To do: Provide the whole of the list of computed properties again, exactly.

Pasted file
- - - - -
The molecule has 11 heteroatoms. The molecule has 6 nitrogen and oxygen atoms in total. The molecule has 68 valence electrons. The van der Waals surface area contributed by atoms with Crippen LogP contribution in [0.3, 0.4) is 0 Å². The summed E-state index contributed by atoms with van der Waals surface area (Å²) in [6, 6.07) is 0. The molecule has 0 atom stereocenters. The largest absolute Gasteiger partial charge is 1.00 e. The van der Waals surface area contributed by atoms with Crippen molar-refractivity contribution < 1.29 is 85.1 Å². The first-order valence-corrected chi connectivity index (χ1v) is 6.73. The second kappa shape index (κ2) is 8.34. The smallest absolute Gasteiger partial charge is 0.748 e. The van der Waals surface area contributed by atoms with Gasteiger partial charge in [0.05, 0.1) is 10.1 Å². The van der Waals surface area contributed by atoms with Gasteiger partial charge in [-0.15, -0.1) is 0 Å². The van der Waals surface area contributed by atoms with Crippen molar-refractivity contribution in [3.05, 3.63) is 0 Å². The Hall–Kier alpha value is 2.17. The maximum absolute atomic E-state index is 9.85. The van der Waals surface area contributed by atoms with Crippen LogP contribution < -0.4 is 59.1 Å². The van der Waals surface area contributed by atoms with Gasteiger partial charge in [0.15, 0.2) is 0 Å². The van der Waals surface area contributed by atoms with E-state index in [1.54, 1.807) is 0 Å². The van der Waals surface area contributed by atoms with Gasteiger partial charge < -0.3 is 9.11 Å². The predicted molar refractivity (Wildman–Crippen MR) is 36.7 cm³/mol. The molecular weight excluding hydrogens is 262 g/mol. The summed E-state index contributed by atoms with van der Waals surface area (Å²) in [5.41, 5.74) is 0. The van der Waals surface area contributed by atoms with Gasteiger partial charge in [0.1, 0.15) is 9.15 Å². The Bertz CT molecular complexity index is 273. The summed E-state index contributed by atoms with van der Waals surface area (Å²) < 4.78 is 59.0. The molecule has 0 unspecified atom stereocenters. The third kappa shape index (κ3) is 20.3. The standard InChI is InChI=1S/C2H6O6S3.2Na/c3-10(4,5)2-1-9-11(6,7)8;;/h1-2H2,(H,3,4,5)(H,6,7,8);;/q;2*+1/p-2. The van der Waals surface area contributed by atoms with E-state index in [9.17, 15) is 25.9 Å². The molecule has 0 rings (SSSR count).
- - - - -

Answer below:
The molecule has 11 heteroatoms. The molecule has 6 nitrogen and oxygen atoms in total. The molecule has 68 valence electrons. The van der Waals surface area contributed by atoms with Crippen LogP contribution in [0.3, 0.4) is 0 Å². The summed E-state index contributed by atoms with van der Waals surface area (Å²) in [6, 6.07) is 0. The molecule has 0 atom stereocenters. The largest absolute Gasteiger partial charge is 1.00 e. The van der Waals surface area contributed by atoms with Crippen molar-refractivity contribution < 1.29 is 85.1 Å². The first-order valence-corrected chi connectivity index (χ1v) is 6.73. The second kappa shape index (κ2) is 8.34. The smallest absolute Gasteiger partial charge is 0.748 e. The van der Waals surface area contributed by atoms with Gasteiger partial charge in [0.05, 0.1) is 10.1 Å². The van der Waals surface area contributed by atoms with Gasteiger partial charge in [-0.15, -0.1) is 0 Å². The van der Waals surface area contributed by atoms with Crippen molar-refractivity contribution in [3.05, 3.63) is 0 Å². The Hall–Kier alpha value is 2.17. The maximum absolute atomic E-state index is 9.85. The van der Waals surface area contributed by atoms with Crippen LogP contribution < -0.4 is 59.1 Å². The van der Waals surface area contributed by atoms with Gasteiger partial charge in [0.15, 0.2) is 0 Å². The van der Waals surface area contributed by atoms with E-state index in [1.54, 1.807) is 0 Å². The van der Waals surface area contributed by atoms with Gasteiger partial charge < -0.3 is 9.11 Å². The predicted molar refractivity (Wildman–Crippen MR) is 36.7 cm³/mol. The molecular weight excluding hydrogens is 262 g/mol. The summed E-state index contributed by atoms with van der Waals surface area (Å²) in [5.41, 5.74) is 0. The van der Waals surface area contributed by atoms with Gasteiger partial charge in [0.1, 0.15) is 9.15 Å². The Bertz CT molecular complexity index is 273. The summed E-state index contributed by atoms with van der Waals surface area (Å²) < 4.78 is 59.0. The molecule has 0 unspecified atom stereocenters. The third kappa shape index (κ3) is 20.3. The standard InChI is InChI=1S/C2H6O6S3.2Na/c3-10(4,5)2-1-9-11(6,7)8;;/h1-2H2,(H,3,4,5)(H,6,7,8);;/q;2*+1/p-2. The van der Waals surface area contributed by atoms with E-state index in [9.17, 15) is 25.9 Å². The molecule has 0 rings (SSSR count).